Even if behavioral studies relate leisure practices to the preservation of memory in old persons, there is unsubstantial evidence of the import of leisure on brain activity.
Aim: This study was to compare the brain activity of elderly retired people who engage in different types of leisure activities.
Methods: Quasi-experimental study over a sample of 60 elderly, retired subjects distributed into three groups according to the leisure activities they practised: educational leisure (G1), memory games (G2), and card games (G3). Applied measures include the conceptual distinction between free time and leisure, the test of the organization of free time measuring 24 clock divisions, and EEG register during 12 word list memorizing.
Results: The results show that the type of leisure activity is associated with significant quantitative differences regarding the use of free time. G1 devotes more time to leisure activities than G2 (p = 0.007) and G3 (p = 0.034). G1 rests more actively than the other two groups (p = 0.001). The electrical localization of brain activity indicated a reverse tendency of activation according to the bands and groups.
Discussion: Engaging in educational leisure activities is a useful practice to protect healthy brain compensation strategies. Future longitudinal research may verify the causal relation between practicing educational leisure activities and functional brain aging.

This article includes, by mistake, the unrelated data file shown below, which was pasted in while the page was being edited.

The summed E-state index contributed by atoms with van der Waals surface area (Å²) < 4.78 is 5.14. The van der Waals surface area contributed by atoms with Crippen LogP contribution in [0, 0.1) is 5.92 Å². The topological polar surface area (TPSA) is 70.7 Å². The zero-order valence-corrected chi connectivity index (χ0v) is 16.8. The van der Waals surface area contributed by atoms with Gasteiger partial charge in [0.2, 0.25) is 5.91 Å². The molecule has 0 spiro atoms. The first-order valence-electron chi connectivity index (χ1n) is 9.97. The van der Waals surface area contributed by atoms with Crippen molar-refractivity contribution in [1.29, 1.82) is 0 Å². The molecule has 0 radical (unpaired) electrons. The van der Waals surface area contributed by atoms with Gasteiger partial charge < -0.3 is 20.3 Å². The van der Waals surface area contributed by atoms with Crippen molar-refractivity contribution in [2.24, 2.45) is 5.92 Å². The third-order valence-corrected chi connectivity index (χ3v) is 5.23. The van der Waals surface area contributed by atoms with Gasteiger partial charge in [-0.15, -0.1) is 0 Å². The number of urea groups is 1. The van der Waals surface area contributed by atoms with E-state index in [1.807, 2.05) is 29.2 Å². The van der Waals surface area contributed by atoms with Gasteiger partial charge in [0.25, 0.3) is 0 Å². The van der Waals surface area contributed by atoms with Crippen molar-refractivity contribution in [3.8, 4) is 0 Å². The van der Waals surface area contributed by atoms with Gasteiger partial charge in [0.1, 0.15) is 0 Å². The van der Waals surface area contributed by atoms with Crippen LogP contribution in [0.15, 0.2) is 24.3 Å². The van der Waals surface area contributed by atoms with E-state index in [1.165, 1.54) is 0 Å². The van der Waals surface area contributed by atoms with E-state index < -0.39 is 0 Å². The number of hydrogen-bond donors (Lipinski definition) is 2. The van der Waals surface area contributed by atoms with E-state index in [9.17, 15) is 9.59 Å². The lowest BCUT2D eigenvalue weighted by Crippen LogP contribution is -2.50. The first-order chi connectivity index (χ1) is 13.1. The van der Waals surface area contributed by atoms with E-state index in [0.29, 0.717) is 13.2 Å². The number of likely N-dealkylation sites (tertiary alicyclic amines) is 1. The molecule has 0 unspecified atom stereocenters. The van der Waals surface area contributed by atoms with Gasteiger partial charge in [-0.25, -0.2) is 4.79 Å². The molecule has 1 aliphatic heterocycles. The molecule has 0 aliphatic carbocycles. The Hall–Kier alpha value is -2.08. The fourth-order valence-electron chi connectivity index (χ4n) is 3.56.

Keywords: leisure activities, old people, EEG, beta and alpha bands, compensation, retired people
Citation: Requena C and López V (2014) Measurable benefits on brain activity from the practice of educational leisure. Front. Aging Neurosci. 6:40. doi: 10.3389/fnagi.2014.00040
Received: 09 October 2013; Paper pending published: 09 January 2014;
Accepted: 23 February 2014; Published online: 11 March 2014.
Edited by:Hari S. Sharma, Uppsala University, Sweden
Reviewed by:Odete A. B. Da Cruz E Silva, Universidade de Aveiro, Portugal
Copyright © 2014 Requena and López. This is an open-access article distributed under the terms of the Creative Commons Attribution License (CC BY). The use, distribution or reproduction in other forums is permitted, provided the original author(s) or licensor are credited and that the original publication in this journal is cited, in accordance with accepted academic practice. No use, distribution or reproduction is permitted which does not comply with these terms.
*Correspondence: Carmen Requena, Chair “Aging at all Ages”, Departamento de Psicología, Universidad de León, 24071 León, Spain e-mail: email@example.com